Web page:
Russia is sustaining its onslaught of intensified strikes that began in October, targeting civilianUkraine’s energy and civilian infrastructure.

Seven Dividend-paying Defense Stocks Serving the U.S. Army Amid Russia’s War Against Ukraine

Even though Russia’s leaders describe their attack of Ukraine launched on Feb. 24 as a “special military operation,” its soldiers are intensifying their assault of the Ukrainian city of Bakhmut. One of Russia’s military leaders claimed his troops had gained control of a key nearby city in eastern Ukraine called Soledar.

Secretary of Defense Lloyd Austin recently cautioned that time is short for the United States and other Western countries to provide Ukraine with the advanced weapons it needs prior to a stepped-up Russian offensive in the spring. Ukraine not only needs the weapons but training in how to use them.

The Ukraine Defense Contact Group, a group of U.S.-assembled defense ministers, announced major new commitments of weapons, including an additional $2.5 billion of Bradley fighting vehicles, Stryker vehicles and other important military equipment. Both the United States and Germany thus far have been unwilling to provide their best battlefield tanks.

The seven-dividend-paying defense stocks serving the U.S. Army also supply the Ukraine and other places seeking to preserve freedom from invading nations. Billions of dollars of Western weapons have been sent to Ukraine and others reportedly are on the way. With Russia’s military releasing criminals to serve in the front lines of attacks to let commanders identify pockets of Ukrainian resistance, then have contractor solider Kremlin leaders have called up 300,000 conscripts and plans to expand the eligible age for its draft as part of an announced strategy to wage a long-term war that should continue to attract investors to dividend-paying defense investments that focus on protecting freedom around the world.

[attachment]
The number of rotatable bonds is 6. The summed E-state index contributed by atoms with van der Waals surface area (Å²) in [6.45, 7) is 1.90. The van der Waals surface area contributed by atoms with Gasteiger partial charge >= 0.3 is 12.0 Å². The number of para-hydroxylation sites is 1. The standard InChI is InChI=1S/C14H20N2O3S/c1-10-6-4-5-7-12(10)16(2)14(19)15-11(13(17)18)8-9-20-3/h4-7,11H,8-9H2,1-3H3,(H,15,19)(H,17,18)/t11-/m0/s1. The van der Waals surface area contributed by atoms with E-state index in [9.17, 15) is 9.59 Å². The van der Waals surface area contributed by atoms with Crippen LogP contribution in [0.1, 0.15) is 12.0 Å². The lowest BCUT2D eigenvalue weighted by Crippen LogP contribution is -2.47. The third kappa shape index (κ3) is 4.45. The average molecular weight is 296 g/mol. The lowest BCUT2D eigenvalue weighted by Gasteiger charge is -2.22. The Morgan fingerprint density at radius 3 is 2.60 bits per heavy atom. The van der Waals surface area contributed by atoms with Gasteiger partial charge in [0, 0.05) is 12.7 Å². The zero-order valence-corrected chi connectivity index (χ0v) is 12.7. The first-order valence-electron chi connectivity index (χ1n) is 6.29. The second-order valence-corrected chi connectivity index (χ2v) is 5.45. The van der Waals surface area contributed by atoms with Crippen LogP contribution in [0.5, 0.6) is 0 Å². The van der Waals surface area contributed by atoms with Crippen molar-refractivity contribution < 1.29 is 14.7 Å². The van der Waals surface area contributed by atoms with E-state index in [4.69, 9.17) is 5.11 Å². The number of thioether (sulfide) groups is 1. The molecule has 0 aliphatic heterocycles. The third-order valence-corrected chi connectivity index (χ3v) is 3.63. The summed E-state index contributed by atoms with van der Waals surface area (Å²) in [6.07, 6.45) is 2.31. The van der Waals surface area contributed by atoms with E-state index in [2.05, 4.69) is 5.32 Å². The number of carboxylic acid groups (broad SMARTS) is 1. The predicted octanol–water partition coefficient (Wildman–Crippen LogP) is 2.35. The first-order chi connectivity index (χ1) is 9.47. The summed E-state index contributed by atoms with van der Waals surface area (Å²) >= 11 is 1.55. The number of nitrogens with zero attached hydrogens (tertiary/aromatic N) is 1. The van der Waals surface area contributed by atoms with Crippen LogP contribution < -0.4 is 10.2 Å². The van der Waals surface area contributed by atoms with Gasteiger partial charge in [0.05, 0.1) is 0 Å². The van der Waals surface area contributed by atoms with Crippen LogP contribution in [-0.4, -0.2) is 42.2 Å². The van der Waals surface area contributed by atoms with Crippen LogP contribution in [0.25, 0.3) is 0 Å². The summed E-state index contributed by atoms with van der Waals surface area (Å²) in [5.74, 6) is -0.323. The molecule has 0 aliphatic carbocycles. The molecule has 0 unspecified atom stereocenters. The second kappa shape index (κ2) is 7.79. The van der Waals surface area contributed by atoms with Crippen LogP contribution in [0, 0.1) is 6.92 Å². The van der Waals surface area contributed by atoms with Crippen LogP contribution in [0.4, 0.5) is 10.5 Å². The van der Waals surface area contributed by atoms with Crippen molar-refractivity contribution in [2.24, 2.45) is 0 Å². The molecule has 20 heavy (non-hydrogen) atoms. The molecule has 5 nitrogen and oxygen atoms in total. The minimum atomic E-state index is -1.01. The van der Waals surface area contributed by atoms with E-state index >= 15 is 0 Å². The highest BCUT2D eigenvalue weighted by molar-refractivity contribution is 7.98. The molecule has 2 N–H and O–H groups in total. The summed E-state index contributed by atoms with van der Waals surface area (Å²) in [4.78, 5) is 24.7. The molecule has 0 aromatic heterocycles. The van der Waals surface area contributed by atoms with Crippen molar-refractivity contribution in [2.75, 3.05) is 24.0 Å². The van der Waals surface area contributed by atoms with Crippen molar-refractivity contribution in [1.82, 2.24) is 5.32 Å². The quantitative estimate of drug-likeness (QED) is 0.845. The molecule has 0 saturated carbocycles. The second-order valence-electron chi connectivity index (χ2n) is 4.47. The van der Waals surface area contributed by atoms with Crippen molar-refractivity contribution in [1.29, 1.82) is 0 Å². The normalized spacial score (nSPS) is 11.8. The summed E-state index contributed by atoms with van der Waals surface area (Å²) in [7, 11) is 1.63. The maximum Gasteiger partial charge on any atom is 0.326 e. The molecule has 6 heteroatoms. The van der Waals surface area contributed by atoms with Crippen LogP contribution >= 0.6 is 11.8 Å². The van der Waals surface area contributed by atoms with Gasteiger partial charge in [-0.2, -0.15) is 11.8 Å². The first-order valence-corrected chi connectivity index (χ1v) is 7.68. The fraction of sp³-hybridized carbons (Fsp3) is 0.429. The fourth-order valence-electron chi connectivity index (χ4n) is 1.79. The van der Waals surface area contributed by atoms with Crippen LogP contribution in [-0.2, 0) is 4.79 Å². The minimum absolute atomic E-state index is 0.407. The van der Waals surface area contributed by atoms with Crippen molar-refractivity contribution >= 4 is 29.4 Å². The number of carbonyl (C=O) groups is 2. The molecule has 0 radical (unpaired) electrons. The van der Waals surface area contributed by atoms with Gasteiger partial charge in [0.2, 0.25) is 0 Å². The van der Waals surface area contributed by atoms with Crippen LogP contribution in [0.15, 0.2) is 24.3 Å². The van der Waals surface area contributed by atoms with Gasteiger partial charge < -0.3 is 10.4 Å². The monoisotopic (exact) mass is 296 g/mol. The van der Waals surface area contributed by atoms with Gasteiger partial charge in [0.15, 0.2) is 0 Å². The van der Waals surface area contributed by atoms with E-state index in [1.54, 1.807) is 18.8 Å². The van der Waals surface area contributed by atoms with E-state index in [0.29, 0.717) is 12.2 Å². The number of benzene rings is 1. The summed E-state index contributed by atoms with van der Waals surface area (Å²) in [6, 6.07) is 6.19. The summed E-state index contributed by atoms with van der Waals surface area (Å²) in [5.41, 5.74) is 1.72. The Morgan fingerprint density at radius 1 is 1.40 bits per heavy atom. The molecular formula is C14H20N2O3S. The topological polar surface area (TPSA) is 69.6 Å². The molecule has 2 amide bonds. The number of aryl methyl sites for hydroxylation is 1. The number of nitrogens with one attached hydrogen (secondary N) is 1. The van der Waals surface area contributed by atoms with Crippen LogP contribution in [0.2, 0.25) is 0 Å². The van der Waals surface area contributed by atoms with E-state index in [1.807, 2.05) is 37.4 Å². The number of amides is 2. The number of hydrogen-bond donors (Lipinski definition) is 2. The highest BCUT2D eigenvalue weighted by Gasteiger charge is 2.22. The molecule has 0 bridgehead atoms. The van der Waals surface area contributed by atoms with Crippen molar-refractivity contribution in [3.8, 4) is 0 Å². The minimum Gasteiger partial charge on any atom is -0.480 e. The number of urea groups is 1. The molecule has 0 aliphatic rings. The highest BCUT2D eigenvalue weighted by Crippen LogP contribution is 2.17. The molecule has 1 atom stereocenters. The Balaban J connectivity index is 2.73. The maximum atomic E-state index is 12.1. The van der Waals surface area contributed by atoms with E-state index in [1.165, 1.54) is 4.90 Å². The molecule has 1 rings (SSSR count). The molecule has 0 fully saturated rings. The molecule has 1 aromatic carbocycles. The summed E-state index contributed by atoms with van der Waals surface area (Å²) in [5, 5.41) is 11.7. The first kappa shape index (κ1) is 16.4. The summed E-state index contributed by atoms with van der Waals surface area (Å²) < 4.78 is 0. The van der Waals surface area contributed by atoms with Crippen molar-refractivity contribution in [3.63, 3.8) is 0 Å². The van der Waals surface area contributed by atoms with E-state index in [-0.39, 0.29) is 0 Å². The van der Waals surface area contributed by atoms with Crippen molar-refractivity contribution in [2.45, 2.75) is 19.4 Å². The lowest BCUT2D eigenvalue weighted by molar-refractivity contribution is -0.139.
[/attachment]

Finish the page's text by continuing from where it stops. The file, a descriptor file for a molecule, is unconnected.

Paul Dykewicz

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Paul Dykewicz

Paul Dykewicz,, is a respected, award-winning journalist who has written for Dow Jones, the Wall Street JournalInvestor’s Business DailyUSA Today, the Journal of Commerce, Crain Communications, Seeking Alpha, Guru Focus and other publications and websites. Paul can be followed on Twitter @PaulDykewicz, and is the editor and a columnist at and He also serves as editorial director of Eagle Financial Publications in Washington, D.C., where he edits monthly investment newsletters, time-sensitive trading alerts, free weekly e-letters and other investment reports.

Paul is the author of an inspirational book, “Holy Smokes! Golden Guidance from Notre Dame’s Championship Chaplain,” with a foreword by former national championship-winning football coach Lou Holtz. In addition, Paul serves as a commentator about investing, economics, business news, politics and motivational guidance. 

Paul earned a master’s degree in business administration with a focus on finance at Baltimore’s Johns Hopkins University, where he was elected to two terms as president of its Finance Club. He earlier received a master’s degree from Michigan State University’s School of Journalism, where he was inducted into the Kappa Tau Alpha honor society. Paul received a bachelor’s degree from the University of Michigan in Ann Arbor, focusing on political science, business and economics.